When rain fills the massive footprints left by elephants, communities of aquatic invertebrates quickly move in
The ruminants seem to head due north or south when fleeing, a new study shows
The central bearded dragon can rapidly shift its body color to soak up extra sun or cool off, while using its neck color to communicate with other lizards.
These winged pollinators appear to have emotions, but it’s an open question whether they subjectively experience feelings
An ant walking in the desert can gauge distance by footsteps and the sun's position, but an ant being carried can estimate distance by visual information perceived as it passed by. ...
New gene-editing technology breakthroughs could help save native species from the blight of invaders—but at what risk?
By playing road noise where there was no road, researchers were able to gauge the effect of the noise on bird behavior without having to deal with the effect of the road itself. ...
Bearded dragons modify their colors for camouflage or to maintain body temperature, or to communicate with other dragons. Jason G. Goldman reports.
Badgers were far more frightened by the sounds of humans than by their traditional predators, such as bears or wolves.
In neighborhoods where kids have an increased chance of exposure to toxic lead, pigeons also have higher blood lead levels—making the birds potential proxies for risk assessment.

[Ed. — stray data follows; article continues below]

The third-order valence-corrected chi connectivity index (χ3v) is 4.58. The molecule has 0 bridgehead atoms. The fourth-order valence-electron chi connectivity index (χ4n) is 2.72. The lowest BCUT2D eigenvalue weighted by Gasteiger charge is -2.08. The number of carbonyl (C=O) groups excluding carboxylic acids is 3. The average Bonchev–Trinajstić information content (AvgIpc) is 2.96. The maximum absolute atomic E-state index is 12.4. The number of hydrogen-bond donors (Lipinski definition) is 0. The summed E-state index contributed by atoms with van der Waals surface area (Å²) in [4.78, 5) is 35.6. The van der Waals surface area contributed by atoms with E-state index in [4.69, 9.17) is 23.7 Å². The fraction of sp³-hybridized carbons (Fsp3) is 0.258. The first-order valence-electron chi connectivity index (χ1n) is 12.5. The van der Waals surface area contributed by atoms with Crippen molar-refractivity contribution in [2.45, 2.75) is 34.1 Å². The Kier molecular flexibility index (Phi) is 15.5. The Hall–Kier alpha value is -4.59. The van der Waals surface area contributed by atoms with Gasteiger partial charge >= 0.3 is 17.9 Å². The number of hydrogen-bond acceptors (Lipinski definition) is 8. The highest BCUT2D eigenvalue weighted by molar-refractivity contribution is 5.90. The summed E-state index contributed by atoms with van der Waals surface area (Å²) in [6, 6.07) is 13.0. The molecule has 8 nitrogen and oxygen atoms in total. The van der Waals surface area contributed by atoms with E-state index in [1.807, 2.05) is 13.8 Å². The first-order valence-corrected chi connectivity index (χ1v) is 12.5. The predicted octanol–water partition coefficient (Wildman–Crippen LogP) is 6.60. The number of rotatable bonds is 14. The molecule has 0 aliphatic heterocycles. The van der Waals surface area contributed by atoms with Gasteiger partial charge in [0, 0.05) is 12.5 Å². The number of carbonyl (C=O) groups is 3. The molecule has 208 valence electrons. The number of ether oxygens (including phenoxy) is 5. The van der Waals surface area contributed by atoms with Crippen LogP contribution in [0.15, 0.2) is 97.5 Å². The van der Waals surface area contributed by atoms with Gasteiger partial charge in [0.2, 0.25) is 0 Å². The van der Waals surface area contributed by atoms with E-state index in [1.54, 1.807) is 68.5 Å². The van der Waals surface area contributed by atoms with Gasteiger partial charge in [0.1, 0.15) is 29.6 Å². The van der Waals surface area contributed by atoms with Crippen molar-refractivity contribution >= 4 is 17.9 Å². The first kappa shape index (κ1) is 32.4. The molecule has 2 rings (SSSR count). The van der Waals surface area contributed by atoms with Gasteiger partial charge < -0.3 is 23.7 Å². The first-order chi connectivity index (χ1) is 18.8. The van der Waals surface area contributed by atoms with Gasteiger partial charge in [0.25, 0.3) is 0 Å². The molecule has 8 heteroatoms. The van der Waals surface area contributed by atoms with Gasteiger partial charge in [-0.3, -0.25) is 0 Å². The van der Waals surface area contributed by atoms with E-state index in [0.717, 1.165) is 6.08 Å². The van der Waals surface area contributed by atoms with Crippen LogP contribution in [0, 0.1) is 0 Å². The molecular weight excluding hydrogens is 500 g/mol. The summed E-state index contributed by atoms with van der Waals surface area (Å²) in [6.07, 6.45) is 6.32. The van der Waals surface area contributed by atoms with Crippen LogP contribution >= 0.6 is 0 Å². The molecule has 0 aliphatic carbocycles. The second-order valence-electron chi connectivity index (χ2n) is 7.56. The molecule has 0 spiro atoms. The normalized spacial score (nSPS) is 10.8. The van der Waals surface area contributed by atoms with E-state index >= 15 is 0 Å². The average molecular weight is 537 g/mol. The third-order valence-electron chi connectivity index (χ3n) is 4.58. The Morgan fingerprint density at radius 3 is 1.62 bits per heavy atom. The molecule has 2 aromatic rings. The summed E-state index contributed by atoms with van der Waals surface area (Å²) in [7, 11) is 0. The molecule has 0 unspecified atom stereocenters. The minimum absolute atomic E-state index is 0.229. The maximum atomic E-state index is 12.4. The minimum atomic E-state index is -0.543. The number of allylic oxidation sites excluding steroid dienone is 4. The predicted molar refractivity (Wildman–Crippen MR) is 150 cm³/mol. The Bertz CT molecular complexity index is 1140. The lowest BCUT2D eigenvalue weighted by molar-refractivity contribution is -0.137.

Reintroducing mountain lions to the eastern U.S. could save human lives and reduce injuries by lowering deer populations and preventing car–deer collisions.
Fish flourished in creeks in which human engineers helped shore up beaver dams made weak by poor timber availability.
Scientists hope to learn whether arachnophobes' perception of spiders as larger than actual size causes their fear—or whether it is the fearfulness itself that causes their visual misperception...
A new study suggests the best predictor of wildlife abundance in public lands is not human activity, but factors like forest connectivity and nearby housing density. Jason G. Goldman reports...
New research suggests that our feline companions understand the principle of cause and effect. Jason G. Goldman reports.
Social spiders in artificially assembled groups of all bold or all shy members fared less well against predators than a group with some shy and some bold members.
In the first known example of a mutualistic relationship between two mammal species in which neither is a primate, mongooses feast on ticks and other parasites infesting warthogs. ...
Damselfish had trouble sniffing out survival clues by their fellows in damaged coral. Jason Goldman reports.
A new study undermines the idea that humans only understand tool use by learning from others
Loudness and stamina are ways a woodpecker trumpets his dominant place in the pecking order.